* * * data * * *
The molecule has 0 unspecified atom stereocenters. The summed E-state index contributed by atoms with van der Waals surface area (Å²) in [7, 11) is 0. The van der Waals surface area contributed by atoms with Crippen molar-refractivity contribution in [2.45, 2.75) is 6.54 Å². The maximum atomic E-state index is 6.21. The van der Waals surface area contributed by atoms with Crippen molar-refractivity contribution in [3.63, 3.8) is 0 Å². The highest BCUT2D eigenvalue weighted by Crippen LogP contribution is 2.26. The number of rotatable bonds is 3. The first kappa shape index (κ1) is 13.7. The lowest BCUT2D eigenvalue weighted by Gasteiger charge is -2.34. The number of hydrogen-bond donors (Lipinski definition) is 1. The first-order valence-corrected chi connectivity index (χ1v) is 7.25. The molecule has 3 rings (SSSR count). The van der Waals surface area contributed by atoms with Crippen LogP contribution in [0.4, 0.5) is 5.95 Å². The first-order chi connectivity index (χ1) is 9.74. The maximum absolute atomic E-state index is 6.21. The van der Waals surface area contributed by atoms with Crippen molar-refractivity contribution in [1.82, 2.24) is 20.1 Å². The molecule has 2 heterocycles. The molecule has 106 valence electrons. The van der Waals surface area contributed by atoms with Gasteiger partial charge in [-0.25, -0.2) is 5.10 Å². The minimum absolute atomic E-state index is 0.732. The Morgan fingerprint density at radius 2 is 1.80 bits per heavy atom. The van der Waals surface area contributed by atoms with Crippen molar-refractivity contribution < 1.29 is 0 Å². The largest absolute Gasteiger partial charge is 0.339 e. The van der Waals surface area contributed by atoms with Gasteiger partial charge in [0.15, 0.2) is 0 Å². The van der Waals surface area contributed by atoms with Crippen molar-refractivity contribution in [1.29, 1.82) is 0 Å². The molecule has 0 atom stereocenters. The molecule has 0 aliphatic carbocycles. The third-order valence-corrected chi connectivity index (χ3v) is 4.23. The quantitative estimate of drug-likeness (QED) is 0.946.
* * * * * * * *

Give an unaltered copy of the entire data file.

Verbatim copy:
The molecule has 0 unspecified atom stereocenters. The summed E-state index contributed by atoms with van der Waals surface area (Å²) in [7, 11) is 0. The van der Waals surface area contributed by atoms with Crippen molar-refractivity contribution in [2.45, 2.75) is 6.54 Å². The maximum atomic E-state index is 6.21. The van der Waals surface area contributed by atoms with Crippen molar-refractivity contribution in [3.63, 3.8) is 0 Å². The highest BCUT2D eigenvalue weighted by Crippen LogP contribution is 2.26. The number of rotatable bonds is 3. The first kappa shape index (κ1) is 13.7. The lowest BCUT2D eigenvalue weighted by Gasteiger charge is -2.34. The number of hydrogen-bond donors (Lipinski definition) is 1. The first-order valence-corrected chi connectivity index (χ1v) is 7.25. The molecule has 3 rings (SSSR count). The van der Waals surface area contributed by atoms with Crippen LogP contribution in [0.4, 0.5) is 5.95 Å². The first-order chi connectivity index (χ1) is 9.74. The maximum absolute atomic E-state index is 6.21. The van der Waals surface area contributed by atoms with Crippen molar-refractivity contribution in [1.82, 2.24) is 20.1 Å². The molecule has 2 heterocycles. The molecule has 106 valence electrons. The van der Waals surface area contributed by atoms with Gasteiger partial charge in [-0.25, -0.2) is 5.10 Å². The minimum absolute atomic E-state index is 0.732. The Morgan fingerprint density at radius 2 is 1.80 bits per heavy atom. The van der Waals surface area contributed by atoms with Crippen molar-refractivity contribution < 1.29 is 0 Å². The largest absolute Gasteiger partial charge is 0.339 e. The van der Waals surface area contributed by atoms with Gasteiger partial charge in [0.15, 0.2) is 0 Å². The van der Waals surface area contributed by atoms with Crippen molar-refractivity contribution in [1.29, 1.82) is 0 Å². The molecule has 0 atom stereocenters. The molecule has 0 aliphatic carbocycles. The third-order valence-corrected chi connectivity index (χ3v) is 4.23. The quantitative estimate of drug-likeness (QED) is 0.946.